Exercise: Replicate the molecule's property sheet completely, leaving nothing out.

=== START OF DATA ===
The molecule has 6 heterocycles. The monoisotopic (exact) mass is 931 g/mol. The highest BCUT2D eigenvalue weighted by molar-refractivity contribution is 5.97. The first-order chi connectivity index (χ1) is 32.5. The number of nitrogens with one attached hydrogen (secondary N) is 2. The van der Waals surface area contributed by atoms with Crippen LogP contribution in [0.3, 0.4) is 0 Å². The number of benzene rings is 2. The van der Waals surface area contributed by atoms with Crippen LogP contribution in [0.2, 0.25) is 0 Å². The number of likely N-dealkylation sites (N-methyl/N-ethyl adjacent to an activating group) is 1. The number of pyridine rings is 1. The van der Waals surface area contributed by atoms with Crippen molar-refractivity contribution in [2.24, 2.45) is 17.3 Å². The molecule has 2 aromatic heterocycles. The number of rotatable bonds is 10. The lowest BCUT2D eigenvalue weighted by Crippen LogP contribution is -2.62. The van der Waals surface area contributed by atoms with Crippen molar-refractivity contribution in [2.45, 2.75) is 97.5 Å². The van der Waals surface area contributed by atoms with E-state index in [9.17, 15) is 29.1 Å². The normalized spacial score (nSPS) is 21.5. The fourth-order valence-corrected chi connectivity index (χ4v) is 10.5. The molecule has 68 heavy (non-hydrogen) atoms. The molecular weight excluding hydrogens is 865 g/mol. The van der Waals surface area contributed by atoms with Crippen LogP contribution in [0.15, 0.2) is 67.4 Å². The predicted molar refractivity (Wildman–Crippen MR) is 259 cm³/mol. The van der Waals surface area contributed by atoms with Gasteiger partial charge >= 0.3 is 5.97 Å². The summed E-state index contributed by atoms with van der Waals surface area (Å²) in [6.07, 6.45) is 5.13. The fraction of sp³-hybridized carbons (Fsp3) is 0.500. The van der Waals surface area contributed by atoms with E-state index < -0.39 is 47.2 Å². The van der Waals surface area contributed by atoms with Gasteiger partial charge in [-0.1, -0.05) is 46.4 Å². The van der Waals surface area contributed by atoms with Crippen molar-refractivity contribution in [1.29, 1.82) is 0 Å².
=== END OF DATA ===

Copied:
The molecule has 6 heterocycles. The monoisotopic (exact) mass is 931 g/mol. The highest BCUT2D eigenvalue weighted by molar-refractivity contribution is 5.97. The first-order chi connectivity index (χ1) is 32.5. The number of nitrogens with one attached hydrogen (secondary N) is 2. The van der Waals surface area contributed by atoms with Crippen LogP contribution in [0.3, 0.4) is 0 Å². The number of benzene rings is 2. The van der Waals surface area contributed by atoms with Crippen LogP contribution in [0.2, 0.25) is 0 Å². The number of likely N-dealkylation sites (N-methyl/N-ethyl adjacent to an activating group) is 1. The number of pyridine rings is 1. The van der Waals surface area contributed by atoms with Crippen molar-refractivity contribution in [2.24, 2.45) is 17.3 Å². The molecule has 2 aromatic heterocycles. The number of rotatable bonds is 10. The lowest BCUT2D eigenvalue weighted by Crippen LogP contribution is -2.62. The van der Waals surface area contributed by atoms with Crippen molar-refractivity contribution in [2.45, 2.75) is 97.5 Å². The van der Waals surface area contributed by atoms with E-state index in [9.17, 15) is 29.1 Å². The normalized spacial score (nSPS) is 21.5. The fourth-order valence-corrected chi connectivity index (χ4v) is 10.5. The molecule has 68 heavy (non-hydrogen) atoms. The molecular weight excluding hydrogens is 865 g/mol. The van der Waals surface area contributed by atoms with Crippen LogP contribution in [0.15, 0.2) is 67.4 Å². The predicted molar refractivity (Wildman–Crippen MR) is 259 cm³/mol. The van der Waals surface area contributed by atoms with Gasteiger partial charge >= 0.3 is 5.97 Å². The summed E-state index contributed by atoms with van der Waals surface area (Å²) in [6.07, 6.45) is 5.13. The fraction of sp³-hybridized carbons (Fsp3) is 0.500. The van der Waals surface area contributed by atoms with E-state index < -0.39 is 47.2 Å². The van der Waals surface area contributed by atoms with Gasteiger partial charge in [-0.1, -0.05) is 46.4 Å². The van der Waals surface area contributed by atoms with Crippen molar-refractivity contribution in [1.29, 1.82) is 0 Å².